Winners Announced in Annual Senior Citizen Legacies Writing Contest
Essex County Division of Senior Services names seven Essex County Seniors recipients of awards.
On May 25, The Essex County Division of Senior Services presented awards to seven talented writers at the Annual Senior Citizen Legacies Writing Contest.
The seven winning stories were picked out of 88 submissions from seniors throughout the county.
Awards were presented to Victoria Berutti of Montclair for “Our Flight to Freedom,” Catherine Ashman of Montclair for “Carry On,” Vivian Dumashie of Newark for “The Colored Water Fountain,” Jack Pignatello of Bloomfield for “Rescue Me,” Toby Stein of Montclair for “A Life Lesson, Plus One,” Rosemary Sideboard Hughes of West Orange for “Good News,” and Gwen Toub of Short Hills for “One, Only One?”
“Our Senior Citizen Legacies Writing Contest is a unique way for our older population to share their life's stories and describe the people and events that helped to shape their lives,” said Essex County Executive Joseph N. DiVincenzo Jr.
“Our seniors' stories make you laugh and they touch your heart," DiVincenzo said. "They provide us with a different perspective on historical events and what our society was like.”
The Director's Award was presented to Berutti of Montclair for her enthralling story entitled “Our Flight to Freedom.” Berutti grew up in Croatia, a Republic of Yugoslavia, during the outbreak of World War II and was 12 when the country w was controlled by the Communist ruler Marshall Josip Broz Tito. Not being a member of the Communist Party, Berutti's family lost their family hotel business and feared for their safety.
“The communist noose was getting tighter and tighter,” she wrote, and her father made the difficult decision to leave behind the lives they knew. “We had to leave our country, our relatives, our friends and our schools,” she said.
Berutti's father began working as a fisherman and eventually was able to afford a small fishing boat. She distinctly remembers her father telling her they must leave everything behind and not tell anyone, a frightening burden for any 12 year old to keep. Berutti helped her father load a few small suitcases wrapped in fishing nets onto the small boat.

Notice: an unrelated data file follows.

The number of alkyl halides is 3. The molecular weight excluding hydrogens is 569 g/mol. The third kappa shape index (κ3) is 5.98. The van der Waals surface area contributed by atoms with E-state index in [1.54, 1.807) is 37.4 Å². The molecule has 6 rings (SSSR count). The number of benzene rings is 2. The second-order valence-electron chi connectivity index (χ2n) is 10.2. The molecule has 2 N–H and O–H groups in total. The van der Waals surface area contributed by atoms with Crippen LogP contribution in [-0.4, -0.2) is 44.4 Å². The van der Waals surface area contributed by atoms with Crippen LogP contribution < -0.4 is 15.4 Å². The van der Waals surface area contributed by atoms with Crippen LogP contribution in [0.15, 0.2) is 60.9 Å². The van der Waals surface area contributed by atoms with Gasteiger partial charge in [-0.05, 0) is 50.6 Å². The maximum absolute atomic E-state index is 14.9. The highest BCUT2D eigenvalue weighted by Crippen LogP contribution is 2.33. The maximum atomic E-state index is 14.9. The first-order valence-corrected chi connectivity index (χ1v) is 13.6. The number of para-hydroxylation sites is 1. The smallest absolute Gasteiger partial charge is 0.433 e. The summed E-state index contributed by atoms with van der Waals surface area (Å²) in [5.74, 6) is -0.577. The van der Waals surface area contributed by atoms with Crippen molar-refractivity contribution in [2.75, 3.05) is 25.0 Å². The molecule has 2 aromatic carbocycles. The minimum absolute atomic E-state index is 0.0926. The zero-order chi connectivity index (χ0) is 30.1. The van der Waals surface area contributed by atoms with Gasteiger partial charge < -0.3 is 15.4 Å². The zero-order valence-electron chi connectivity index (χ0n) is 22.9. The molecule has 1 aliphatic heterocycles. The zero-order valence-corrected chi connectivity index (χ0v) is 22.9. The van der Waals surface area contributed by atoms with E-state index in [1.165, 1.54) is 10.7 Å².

Early the next morning she and her family left their home and boarded the small fishing vessel, unable to tell anyone they were not coming back. She clearly recalls seeing her mother silently weeping as the boat inched its way into the uncertain ocean. After a perilous journey of rough seas and her father diving under water to release a stuck anchor, they were greeted with a hearty “Bonjourno!” from local Italian fishermen, and knew they had made it at last. They later found out from Italian police that they had just narrowly missed a Croatian patrol boat out looking for them.
Berutti and her family spent a year in Italy before boarding a ship called “The Atlantic” and sailing to America.
“We were greeted by Lady Liberty – an overwhelming sight,” she wrote. “For our family, it was a totally new beginning in the blessed free land.”
“It feels good to be honored because after 62 years my story has finally come to light,” she said. “It's important to understand how blessed we are in this country and how difficult it is to live under tyranny and a lack of freedom. The experience made me a more serious person and gave me a stronger character and above all made me grateful for everything I have.”
Dumashie won an award for “The Colored Water Fountain.” Her story was inspired by one of her many trips from Harlem to her grandparents' home in South Carolina. The train ride she took with her older brother and younger cousin was long and hot, she recalled. Her father would give them shoe boxes containing lunches and instruct them not to eat it all at once or they would be hungry for the remainder of the train ride. He would also pay the conductor to keep an eye on them, she later found out.
Dumashie remembers one particular train ride when they stepped out onto the platform only to find that her uncle had not arrived to pick them up yet. They sat and waited for him, and waited and waited in the hot South Carolina sun. “I was so thirsty my tongue was stuck to the roof of my mouth,” she said.
When Dumashie walked up to a nearby water fountain, she was told that she wasn't aloud to drink out of that fountain, she had to use the colored water fountain. She was confused but began walking down the platform to the other fountain. The other “water fountain” was nothing more than a faucet sticking out of the ground and situated right next to a very dirty and smelly toilet.
She, her brother and her cousin stared at the water fountain rather perplexed. “I never heard of colored water before,” she said. “We didn't want to drink out of it because we didn't know what color the water was. In New York our water came out clear.”
Instead, they sat in the hot sun until their uncle came to get them. When he arrived they asked him what “colored” water was. He just said they would go to their grandmother's house for some “real good water instead.”
Dumashie, who also writes children stories, never expected her grandchildren to really understand the story. She was surprised at how interested and attentive they were as she read it to them. That was when she decided to enter her story in the contest.
“It was very emotional to read my story out loud but I saw that so many people could connect with my story,” she said. “It feels really good to be honored and maybe that will help me continue to write for children. I want to inspire children so that they can write their own stories.”